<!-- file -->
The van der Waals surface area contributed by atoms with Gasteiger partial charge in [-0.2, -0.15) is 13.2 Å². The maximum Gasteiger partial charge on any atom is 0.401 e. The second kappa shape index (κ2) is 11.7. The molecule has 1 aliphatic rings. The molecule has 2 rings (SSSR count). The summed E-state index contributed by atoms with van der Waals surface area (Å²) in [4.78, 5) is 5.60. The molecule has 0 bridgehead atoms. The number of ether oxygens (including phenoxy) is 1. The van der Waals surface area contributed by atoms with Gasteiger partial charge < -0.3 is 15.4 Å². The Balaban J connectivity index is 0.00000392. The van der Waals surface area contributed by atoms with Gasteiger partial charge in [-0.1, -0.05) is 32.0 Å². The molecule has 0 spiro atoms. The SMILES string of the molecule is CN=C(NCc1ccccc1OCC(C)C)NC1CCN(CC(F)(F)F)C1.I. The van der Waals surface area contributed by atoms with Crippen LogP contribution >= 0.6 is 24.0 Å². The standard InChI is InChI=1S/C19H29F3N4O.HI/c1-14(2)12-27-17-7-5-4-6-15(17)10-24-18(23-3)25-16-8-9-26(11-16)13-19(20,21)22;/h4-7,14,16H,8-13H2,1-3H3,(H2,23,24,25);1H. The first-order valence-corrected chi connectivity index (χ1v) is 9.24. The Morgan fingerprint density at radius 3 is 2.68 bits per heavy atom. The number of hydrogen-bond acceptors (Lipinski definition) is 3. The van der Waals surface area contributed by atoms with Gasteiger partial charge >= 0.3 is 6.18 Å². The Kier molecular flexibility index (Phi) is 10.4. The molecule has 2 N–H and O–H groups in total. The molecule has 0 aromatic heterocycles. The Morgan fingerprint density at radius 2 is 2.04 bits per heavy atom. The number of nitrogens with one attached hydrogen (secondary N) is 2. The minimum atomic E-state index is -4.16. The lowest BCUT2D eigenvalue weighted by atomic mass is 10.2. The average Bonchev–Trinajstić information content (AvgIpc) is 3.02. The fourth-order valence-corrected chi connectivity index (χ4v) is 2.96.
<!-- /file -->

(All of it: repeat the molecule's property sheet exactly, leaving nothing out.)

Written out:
The van der Waals surface area contributed by atoms with Gasteiger partial charge in [-0.2, -0.15) is 13.2 Å². The maximum Gasteiger partial charge on any atom is 0.401 e. The second kappa shape index (κ2) is 11.7. The molecule has 1 aliphatic rings. The molecule has 2 rings (SSSR count). The summed E-state index contributed by atoms with van der Waals surface area (Å²) in [4.78, 5) is 5.60. The molecule has 0 bridgehead atoms. The number of ether oxygens (including phenoxy) is 1. The van der Waals surface area contributed by atoms with Gasteiger partial charge < -0.3 is 15.4 Å². The Balaban J connectivity index is 0.00000392. The van der Waals surface area contributed by atoms with Gasteiger partial charge in [-0.1, -0.05) is 32.0 Å². The molecule has 0 spiro atoms. The SMILES string of the molecule is CN=C(NCc1ccccc1OCC(C)C)NC1CCN(CC(F)(F)F)C1.I. The van der Waals surface area contributed by atoms with Crippen LogP contribution >= 0.6 is 24.0 Å². The standard InChI is InChI=1S/C19H29F3N4O.HI/c1-14(2)12-27-17-7-5-4-6-15(17)10-24-18(23-3)25-16-8-9-26(11-16)13-19(20,21)22;/h4-7,14,16H,8-13H2,1-3H3,(H2,23,24,25);1H. The first-order valence-corrected chi connectivity index (χ1v) is 9.24. The Morgan fingerprint density at radius 3 is 2.68 bits per heavy atom. The number of hydrogen-bond acceptors (Lipinski definition) is 3. The van der Waals surface area contributed by atoms with Gasteiger partial charge >= 0.3 is 6.18 Å². The Kier molecular flexibility index (Phi) is 10.4. The molecule has 2 N–H and O–H groups in total. The molecule has 0 aromatic heterocycles. The Morgan fingerprint density at radius 2 is 2.04 bits per heavy atom. The number of nitrogens with one attached hydrogen (secondary N) is 2. The minimum atomic E-state index is -4.16. The lowest BCUT2D eigenvalue weighted by atomic mass is 10.2. The average Bonchev–Trinajstić information content (AvgIpc) is 3.02. The fourth-order valence-corrected chi connectivity index (χ4v) is 2.96.